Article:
News

Older Centers Aided by NSF Working Well
Older Centers Aided by NSF Working Well
Long before NSF Director Erich Bloch began beating the drums for multimilliondollar interdisciplinary research centers, foundation officials quietly embarked on a program to provide seed money for smaller cooperative research efforts between universities and industry. The program, which since 1979 has stimulated the creation of more than 40 such centers at schools around the country, offers valuable lessons in how to build industrial ties without sacrificing the quality of scientific research on
Japan, Stalled On Frontier Science Plan
Japan, Stalled On Frontier Science Plan
Japan's effort to launch an international program in basic biological research has stalled again amid continued confusion over its specifics, according to U.S. and Japanese sources familiar with the project. The latest setback to the Human Frontier Science Program came earlier this month at the Venice economic summit, where Prime Minister Yasuhiro Nakasone had been expected to unveil an official proposal. Instead, final details of the program remain under wraps, and the seven leaders of major in
HHMI: Bitterness Remains
HHMI: Bitterness Remains
WASHINGTON—Behind Donald Fredrickson's forced resignation June 2 as president and lifetime trustee of the Howard Hughes Medical Institute lies a tale of budget overruns and unorthodox purchasing procedures that HHMI trustees and officials say stem from his wife's active and inappropriate role at the institute. "It's big and it's bad," said HHMI chairman George Thorn about the results of the six-month review conducted by the New York law firm of Paul, Weiss, Rifkind, Wharton & Garrison, abo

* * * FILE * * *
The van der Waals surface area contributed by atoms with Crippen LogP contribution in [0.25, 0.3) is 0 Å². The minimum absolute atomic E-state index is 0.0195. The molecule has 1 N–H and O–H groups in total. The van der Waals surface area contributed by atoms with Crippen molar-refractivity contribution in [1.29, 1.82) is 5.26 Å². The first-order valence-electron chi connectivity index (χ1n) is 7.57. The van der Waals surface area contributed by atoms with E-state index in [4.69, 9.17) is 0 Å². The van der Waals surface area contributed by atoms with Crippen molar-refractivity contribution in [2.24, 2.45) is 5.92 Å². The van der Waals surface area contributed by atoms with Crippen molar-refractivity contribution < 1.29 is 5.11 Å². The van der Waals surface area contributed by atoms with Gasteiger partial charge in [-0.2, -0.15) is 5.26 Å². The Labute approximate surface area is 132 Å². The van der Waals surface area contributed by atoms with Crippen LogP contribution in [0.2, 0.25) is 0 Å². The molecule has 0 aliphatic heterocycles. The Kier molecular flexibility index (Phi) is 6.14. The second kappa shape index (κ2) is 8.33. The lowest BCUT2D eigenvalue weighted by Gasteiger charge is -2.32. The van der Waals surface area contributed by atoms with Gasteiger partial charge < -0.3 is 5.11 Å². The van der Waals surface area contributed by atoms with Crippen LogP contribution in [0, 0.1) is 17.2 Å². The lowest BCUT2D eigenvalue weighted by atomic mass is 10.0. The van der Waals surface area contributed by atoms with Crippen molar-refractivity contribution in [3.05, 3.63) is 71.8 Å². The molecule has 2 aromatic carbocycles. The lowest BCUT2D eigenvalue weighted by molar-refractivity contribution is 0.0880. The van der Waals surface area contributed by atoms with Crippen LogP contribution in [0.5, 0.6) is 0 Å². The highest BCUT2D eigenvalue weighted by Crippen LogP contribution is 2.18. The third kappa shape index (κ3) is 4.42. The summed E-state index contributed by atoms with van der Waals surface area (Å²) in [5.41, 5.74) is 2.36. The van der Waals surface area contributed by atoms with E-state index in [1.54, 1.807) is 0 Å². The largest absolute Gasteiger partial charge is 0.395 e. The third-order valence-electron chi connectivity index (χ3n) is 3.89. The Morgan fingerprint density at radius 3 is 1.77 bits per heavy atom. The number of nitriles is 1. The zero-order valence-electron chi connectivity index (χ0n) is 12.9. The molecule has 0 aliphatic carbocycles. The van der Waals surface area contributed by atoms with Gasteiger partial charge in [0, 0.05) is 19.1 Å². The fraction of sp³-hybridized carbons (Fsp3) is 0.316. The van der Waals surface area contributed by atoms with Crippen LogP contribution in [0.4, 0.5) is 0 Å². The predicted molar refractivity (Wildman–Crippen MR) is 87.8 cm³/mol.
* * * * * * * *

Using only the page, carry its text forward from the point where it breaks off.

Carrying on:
Genentech's TPA Faced Tougher Test Before FDA
Genentech's TPA Faced Tougher Test Before FDA
WASHINGTON—False assumptions, deficient data, lack of guidelines and a bureaucratic handoff all figured in a federal advisory panel's decision last month not to recommend approval of tissue plasminogen activator (TPA), widely touted as biotechnology's first "blockbuster" drug. The Food and Drug Administration (FDA) panel's action stunned Genentech Inc., the South San Francisco company that had hoped to begin marketing the blood clot-dissolving drug this summer. The company said it hopes to
NSF Plan to Fund Center Surprises Two 'Partners'
NSF Plan to Fund Center Surprises Two 'Partners'
WASHINGTON—National Science Foundation officials are hoping that an arranged marriage between Duke University and the National Institutes of Health will extend NSF's engineering research centers into the life sciences and provide a model for other joint ventures by federal research agencies. But progress has been slow because, as with most such marriages, the couple was the last to know. This spring the National Science Board agreed to spend up to $32 million over the next five years to cr
Thatcher Plans to Do More With Less
Thatcher Plans to Do More With Less
LONDON—Prime Minister Thatcher's landslide victory in Britain's general election June 11 means that U.K. science is unlikely to receive more money from her Conservative government. Instead, the scientific community is bracing for changes designed to make better use of existing funds. The state of British science rarely surfaced in a campaign pre occupied with welfare and defense. Although both main opposition parties—Labour and the alliance of the Liberals and Social Demo crats̵
UK Expeditionary Group Mixes Science and Sport
UK Expeditionary Group Mixes Science and Sport
LONDON—Joe Bradwell and his party of 25 were due to leave England this week on the latest in a series of highly unusual scientffic excursions. Their destination this year is the Karakoram range of mountains in the Himalayas, where they will continue studies on altitude sickness that have im proved strategies for combating this condition—and earned them a considerable reputation for self-experimentation. It is 11 years since A.R. (Joe) Bradwell got together with fellow physicians John